Gottlieb continued regarding the specific changes to organizational structures and processes at the FDA, which are intended to “allow our review staff to have more time for reviewing and providing feedback to sponsors on clinical protocols. One goal is to engage sponsors earlier in the development process to ensure that trial designs are efficient and structured in the most effective way to identify risks and measure benefit. Equally important, there will also be more ability to engage external stakeholders, such as disease specialists, academic researchers, and regulatory partners at other agencies. And with patient-focused drug development becoming a reality, ongoing relationships and interactions with patient groups are becoming an important part of our regulatory practices.”
The EMA also offers scientific advice, and for 487 clinical trials hosted between 2009 and 2015, 244 requests for scientific advice were received by July 2017.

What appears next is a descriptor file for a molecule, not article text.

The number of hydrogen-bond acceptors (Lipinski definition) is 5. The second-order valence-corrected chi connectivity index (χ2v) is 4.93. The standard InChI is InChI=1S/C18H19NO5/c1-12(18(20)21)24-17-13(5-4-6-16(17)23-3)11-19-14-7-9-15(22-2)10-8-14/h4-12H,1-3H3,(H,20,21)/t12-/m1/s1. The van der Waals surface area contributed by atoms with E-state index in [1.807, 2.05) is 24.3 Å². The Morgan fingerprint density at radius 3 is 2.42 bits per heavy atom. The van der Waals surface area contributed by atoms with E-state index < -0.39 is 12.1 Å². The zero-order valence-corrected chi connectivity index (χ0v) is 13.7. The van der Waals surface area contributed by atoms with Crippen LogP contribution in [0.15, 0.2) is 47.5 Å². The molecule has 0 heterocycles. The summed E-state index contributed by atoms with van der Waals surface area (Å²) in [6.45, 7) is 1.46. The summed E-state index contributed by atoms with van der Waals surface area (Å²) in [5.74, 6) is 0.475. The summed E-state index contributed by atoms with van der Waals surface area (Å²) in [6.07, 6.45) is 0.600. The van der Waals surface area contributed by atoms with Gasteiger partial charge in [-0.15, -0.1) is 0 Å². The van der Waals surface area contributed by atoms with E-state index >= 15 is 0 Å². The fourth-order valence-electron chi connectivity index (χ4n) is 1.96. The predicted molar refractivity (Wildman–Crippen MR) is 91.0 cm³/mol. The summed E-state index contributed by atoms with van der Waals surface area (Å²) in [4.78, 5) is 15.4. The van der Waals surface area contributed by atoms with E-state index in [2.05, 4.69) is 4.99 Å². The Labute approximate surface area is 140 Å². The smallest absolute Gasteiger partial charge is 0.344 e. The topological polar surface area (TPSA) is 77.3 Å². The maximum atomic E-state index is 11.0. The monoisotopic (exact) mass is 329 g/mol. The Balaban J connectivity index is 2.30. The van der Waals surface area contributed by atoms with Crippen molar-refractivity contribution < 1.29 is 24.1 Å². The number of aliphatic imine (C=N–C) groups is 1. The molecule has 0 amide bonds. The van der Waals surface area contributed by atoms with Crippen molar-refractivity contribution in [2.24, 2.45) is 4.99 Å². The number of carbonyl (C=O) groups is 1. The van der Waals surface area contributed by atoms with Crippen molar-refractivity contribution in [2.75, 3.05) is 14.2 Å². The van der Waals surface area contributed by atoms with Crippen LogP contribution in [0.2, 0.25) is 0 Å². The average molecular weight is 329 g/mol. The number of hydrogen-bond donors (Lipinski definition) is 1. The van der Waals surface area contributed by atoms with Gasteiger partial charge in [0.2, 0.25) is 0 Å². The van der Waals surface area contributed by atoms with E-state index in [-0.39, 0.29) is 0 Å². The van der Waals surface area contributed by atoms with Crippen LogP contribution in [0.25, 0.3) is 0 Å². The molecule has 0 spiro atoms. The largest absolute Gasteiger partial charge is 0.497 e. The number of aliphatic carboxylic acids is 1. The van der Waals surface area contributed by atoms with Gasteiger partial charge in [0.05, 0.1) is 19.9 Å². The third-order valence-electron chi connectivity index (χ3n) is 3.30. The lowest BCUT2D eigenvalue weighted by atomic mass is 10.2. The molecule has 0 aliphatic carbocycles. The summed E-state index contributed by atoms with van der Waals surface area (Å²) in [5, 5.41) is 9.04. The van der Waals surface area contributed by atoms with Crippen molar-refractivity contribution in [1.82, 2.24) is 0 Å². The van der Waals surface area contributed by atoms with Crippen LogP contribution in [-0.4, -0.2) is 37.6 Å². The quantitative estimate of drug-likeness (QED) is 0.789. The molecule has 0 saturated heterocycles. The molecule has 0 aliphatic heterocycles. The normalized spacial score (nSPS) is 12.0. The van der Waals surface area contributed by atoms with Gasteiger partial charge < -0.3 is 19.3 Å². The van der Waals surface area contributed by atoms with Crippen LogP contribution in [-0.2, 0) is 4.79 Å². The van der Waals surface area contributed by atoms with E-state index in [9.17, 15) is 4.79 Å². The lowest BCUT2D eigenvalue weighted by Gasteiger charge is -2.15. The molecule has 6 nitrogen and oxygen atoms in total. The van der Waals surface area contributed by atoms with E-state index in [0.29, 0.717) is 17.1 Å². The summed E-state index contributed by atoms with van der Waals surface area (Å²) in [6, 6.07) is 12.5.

In this webcast, http://bit.ly/2kNq966, SGS Life Sciences offers expert insight into scientific advice with regulators, for EMA, FDA, and the individual, national European Union authorities. While experts explained sponsors can ask for advice at anytime during the drug’s development, different points will offer different scenarios. For example, a European biotech with a compound in Phase IIa for women’s health had meetings with both FDA and EMA. The discussion centered on:
• Set-up of the further clinical program
• Assessments to be done in the Phase IIb study
• Further non-clinical testing, in particular carcinogenicity testing
• Development plan for specific sub-indication